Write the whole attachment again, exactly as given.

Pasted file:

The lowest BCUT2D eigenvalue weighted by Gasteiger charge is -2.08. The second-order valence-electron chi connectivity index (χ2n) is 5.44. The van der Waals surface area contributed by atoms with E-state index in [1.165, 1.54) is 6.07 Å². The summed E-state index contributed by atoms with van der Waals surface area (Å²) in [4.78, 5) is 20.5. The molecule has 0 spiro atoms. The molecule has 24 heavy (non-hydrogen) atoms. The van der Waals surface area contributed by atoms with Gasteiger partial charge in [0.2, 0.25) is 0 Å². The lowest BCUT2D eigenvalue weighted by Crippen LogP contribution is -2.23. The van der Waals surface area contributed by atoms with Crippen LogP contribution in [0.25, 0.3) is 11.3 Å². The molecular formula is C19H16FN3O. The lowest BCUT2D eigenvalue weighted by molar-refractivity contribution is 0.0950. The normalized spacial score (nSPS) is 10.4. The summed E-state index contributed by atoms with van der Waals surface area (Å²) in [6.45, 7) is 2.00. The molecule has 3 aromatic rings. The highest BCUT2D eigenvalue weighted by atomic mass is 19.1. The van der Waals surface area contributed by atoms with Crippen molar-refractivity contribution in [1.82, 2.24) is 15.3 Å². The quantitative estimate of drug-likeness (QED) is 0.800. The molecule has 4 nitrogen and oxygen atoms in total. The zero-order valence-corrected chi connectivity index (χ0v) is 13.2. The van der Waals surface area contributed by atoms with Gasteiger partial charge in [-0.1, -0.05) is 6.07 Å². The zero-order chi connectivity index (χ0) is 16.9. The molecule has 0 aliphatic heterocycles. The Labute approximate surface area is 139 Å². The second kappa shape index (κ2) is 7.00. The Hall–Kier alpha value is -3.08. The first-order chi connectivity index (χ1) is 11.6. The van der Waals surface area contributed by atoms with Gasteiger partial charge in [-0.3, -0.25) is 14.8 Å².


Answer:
The lowest BCUT2D eigenvalue weighted by Gasteiger charge is -2.08. The second-order valence-electron chi connectivity index (χ2n) is 5.44. The van der Waals surface area contributed by atoms with E-state index in [1.165, 1.54) is 6.07 Å². The summed E-state index contributed by atoms with van der Waals surface area (Å²) in [4.78, 5) is 20.5. The molecule has 0 spiro atoms. The molecule has 24 heavy (non-hydrogen) atoms. The van der Waals surface area contributed by atoms with Gasteiger partial charge in [0.2, 0.25) is 0 Å². The lowest BCUT2D eigenvalue weighted by Crippen LogP contribution is -2.23. The van der Waals surface area contributed by atoms with Crippen LogP contribution in [0.25, 0.3) is 11.3 Å². The molecular formula is C19H16FN3O. The lowest BCUT2D eigenvalue weighted by molar-refractivity contribution is 0.0950. The normalized spacial score (nSPS) is 10.4. The summed E-state index contributed by atoms with van der Waals surface area (Å²) in [6.45, 7) is 2.00. The molecule has 3 aromatic rings. The highest BCUT2D eigenvalue weighted by atomic mass is 19.1. The van der Waals surface area contributed by atoms with Crippen molar-refractivity contribution in [1.82, 2.24) is 15.3 Å². The quantitative estimate of drug-likeness (QED) is 0.800. The molecule has 4 nitrogen and oxygen atoms in total. The zero-order valence-corrected chi connectivity index (χ0v) is 13.2. The van der Waals surface area contributed by atoms with Gasteiger partial charge in [-0.1, -0.05) is 6.07 Å². The zero-order chi connectivity index (χ0) is 16.9. The molecule has 0 aliphatic heterocycles. The Labute approximate surface area is 139 Å². The second kappa shape index (κ2) is 7.00. The Hall–Kier alpha value is -3.08. The first-order chi connectivity index (χ1) is 11.6. The van der Waals surface area contributed by atoms with Gasteiger partial charge in [-0.3, -0.25) is 14.8 Å².